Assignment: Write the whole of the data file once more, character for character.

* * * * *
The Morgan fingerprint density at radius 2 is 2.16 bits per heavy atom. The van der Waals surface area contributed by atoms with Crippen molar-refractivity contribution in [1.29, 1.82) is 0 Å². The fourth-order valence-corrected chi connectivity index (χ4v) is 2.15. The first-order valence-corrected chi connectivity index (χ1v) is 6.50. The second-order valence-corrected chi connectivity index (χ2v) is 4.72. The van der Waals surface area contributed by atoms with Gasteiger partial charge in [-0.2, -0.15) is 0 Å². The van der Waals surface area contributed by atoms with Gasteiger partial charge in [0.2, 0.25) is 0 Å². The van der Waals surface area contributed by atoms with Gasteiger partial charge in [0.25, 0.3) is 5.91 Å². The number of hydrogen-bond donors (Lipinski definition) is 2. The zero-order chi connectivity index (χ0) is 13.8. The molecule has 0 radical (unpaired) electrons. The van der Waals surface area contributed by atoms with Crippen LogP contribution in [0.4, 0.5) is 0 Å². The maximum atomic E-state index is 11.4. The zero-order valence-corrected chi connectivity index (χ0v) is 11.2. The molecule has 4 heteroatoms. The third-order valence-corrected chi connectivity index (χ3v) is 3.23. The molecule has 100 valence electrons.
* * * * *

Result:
The Morgan fingerprint density at radius 2 is 2.16 bits per heavy atom. The van der Waals surface area contributed by atoms with Crippen molar-refractivity contribution in [1.29, 1.82) is 0 Å². The fourth-order valence-corrected chi connectivity index (χ4v) is 2.15. The first-order valence-corrected chi connectivity index (χ1v) is 6.50. The second-order valence-corrected chi connectivity index (χ2v) is 4.72. The van der Waals surface area contributed by atoms with Gasteiger partial charge in [-0.2, -0.15) is 0 Å². The van der Waals surface area contributed by atoms with Gasteiger partial charge in [0.2, 0.25) is 0 Å². The van der Waals surface area contributed by atoms with Gasteiger partial charge in [0.25, 0.3) is 5.91 Å². The number of hydrogen-bond donors (Lipinski definition) is 2. The zero-order chi connectivity index (χ0) is 13.8. The molecule has 0 radical (unpaired) electrons. The van der Waals surface area contributed by atoms with Crippen LogP contribution in [0.4, 0.5) is 0 Å². The maximum atomic E-state index is 11.4. The zero-order valence-corrected chi connectivity index (χ0v) is 11.2. The molecule has 4 heteroatoms. The third-order valence-corrected chi connectivity index (χ3v) is 3.23. The molecule has 100 valence electrons.